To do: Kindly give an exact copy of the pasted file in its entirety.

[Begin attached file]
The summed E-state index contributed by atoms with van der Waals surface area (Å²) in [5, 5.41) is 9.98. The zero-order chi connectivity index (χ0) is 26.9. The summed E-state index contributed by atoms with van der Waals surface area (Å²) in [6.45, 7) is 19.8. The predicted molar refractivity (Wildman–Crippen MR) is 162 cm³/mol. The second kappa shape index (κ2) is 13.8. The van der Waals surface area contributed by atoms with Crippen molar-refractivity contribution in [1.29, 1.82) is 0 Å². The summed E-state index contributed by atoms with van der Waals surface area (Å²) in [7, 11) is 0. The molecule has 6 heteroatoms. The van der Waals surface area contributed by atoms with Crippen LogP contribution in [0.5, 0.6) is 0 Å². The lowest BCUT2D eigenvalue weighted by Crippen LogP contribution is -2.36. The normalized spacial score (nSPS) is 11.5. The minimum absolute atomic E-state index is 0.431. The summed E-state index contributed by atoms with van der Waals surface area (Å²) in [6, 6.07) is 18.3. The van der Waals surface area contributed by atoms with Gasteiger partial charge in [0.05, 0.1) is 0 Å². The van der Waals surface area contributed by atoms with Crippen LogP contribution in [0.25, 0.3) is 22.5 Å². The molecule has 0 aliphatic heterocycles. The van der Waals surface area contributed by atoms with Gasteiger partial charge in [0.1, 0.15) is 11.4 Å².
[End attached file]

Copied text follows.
The summed E-state index contributed by atoms with van der Waals surface area (Å²) in [5, 5.41) is 9.98. The zero-order chi connectivity index (χ0) is 26.9. The summed E-state index contributed by atoms with van der Waals surface area (Å²) in [6.45, 7) is 19.8. The predicted molar refractivity (Wildman–Crippen MR) is 162 cm³/mol. The second kappa shape index (κ2) is 13.8. The van der Waals surface area contributed by atoms with Crippen molar-refractivity contribution in [1.29, 1.82) is 0 Å². The summed E-state index contributed by atoms with van der Waals surface area (Å²) in [7, 11) is 0. The molecule has 6 heteroatoms. The van der Waals surface area contributed by atoms with Crippen LogP contribution in [0.5, 0.6) is 0 Å². The lowest BCUT2D eigenvalue weighted by Crippen LogP contribution is -2.36. The normalized spacial score (nSPS) is 11.5. The minimum absolute atomic E-state index is 0.431. The summed E-state index contributed by atoms with van der Waals surface area (Å²) in [6, 6.07) is 18.3. The van der Waals surface area contributed by atoms with Gasteiger partial charge in [0.05, 0.1) is 0 Å². The van der Waals surface area contributed by atoms with Crippen LogP contribution in [0.25, 0.3) is 22.5 Å². The molecule has 0 aliphatic heterocycles. The van der Waals surface area contributed by atoms with Gasteiger partial charge in [0.1, 0.15) is 11.4 Å².